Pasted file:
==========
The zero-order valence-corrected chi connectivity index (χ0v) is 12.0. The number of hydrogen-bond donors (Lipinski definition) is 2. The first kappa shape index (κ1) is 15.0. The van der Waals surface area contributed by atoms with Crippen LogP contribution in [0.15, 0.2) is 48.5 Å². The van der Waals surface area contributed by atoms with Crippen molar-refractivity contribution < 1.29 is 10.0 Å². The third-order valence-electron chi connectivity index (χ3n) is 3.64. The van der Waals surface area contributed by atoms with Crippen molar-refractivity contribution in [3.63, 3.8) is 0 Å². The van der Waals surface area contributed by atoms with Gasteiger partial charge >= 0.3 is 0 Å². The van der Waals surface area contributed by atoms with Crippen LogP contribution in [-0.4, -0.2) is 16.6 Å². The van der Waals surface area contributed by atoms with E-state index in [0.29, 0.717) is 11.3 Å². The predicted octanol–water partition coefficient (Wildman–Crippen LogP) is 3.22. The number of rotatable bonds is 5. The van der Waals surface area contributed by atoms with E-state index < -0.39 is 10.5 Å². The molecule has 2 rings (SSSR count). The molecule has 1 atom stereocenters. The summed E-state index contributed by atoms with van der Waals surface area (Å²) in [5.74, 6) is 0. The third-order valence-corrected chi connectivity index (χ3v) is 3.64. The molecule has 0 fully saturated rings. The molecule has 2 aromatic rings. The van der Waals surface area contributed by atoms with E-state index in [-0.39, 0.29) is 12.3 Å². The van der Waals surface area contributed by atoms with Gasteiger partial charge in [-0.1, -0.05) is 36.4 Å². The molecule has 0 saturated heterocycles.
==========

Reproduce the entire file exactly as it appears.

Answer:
The zero-order valence-corrected chi connectivity index (χ0v) is 12.0. The number of hydrogen-bond donors (Lipinski definition) is 2. The first kappa shape index (κ1) is 15.0. The van der Waals surface area contributed by atoms with Crippen LogP contribution in [0.15, 0.2) is 48.5 Å². The van der Waals surface area contributed by atoms with Crippen molar-refractivity contribution < 1.29 is 10.0 Å². The third-order valence-electron chi connectivity index (χ3n) is 3.64. The van der Waals surface area contributed by atoms with Crippen molar-refractivity contribution in [3.63, 3.8) is 0 Å². The van der Waals surface area contributed by atoms with Gasteiger partial charge >= 0.3 is 0 Å². The van der Waals surface area contributed by atoms with Crippen LogP contribution in [-0.4, -0.2) is 16.6 Å². The van der Waals surface area contributed by atoms with E-state index in [0.29, 0.717) is 11.3 Å². The predicted octanol–water partition coefficient (Wildman–Crippen LogP) is 3.22. The number of rotatable bonds is 5. The van der Waals surface area contributed by atoms with E-state index < -0.39 is 10.5 Å². The molecule has 2 rings (SSSR count). The molecule has 1 atom stereocenters. The summed E-state index contributed by atoms with van der Waals surface area (Å²) in [5.74, 6) is 0. The third-order valence-corrected chi connectivity index (χ3v) is 3.64. The molecule has 0 fully saturated rings. The molecule has 2 aromatic rings. The van der Waals surface area contributed by atoms with E-state index in [-0.39, 0.29) is 12.3 Å². The van der Waals surface area contributed by atoms with Gasteiger partial charge in [-0.1, -0.05) is 36.4 Å². The molecule has 0 saturated heterocycles.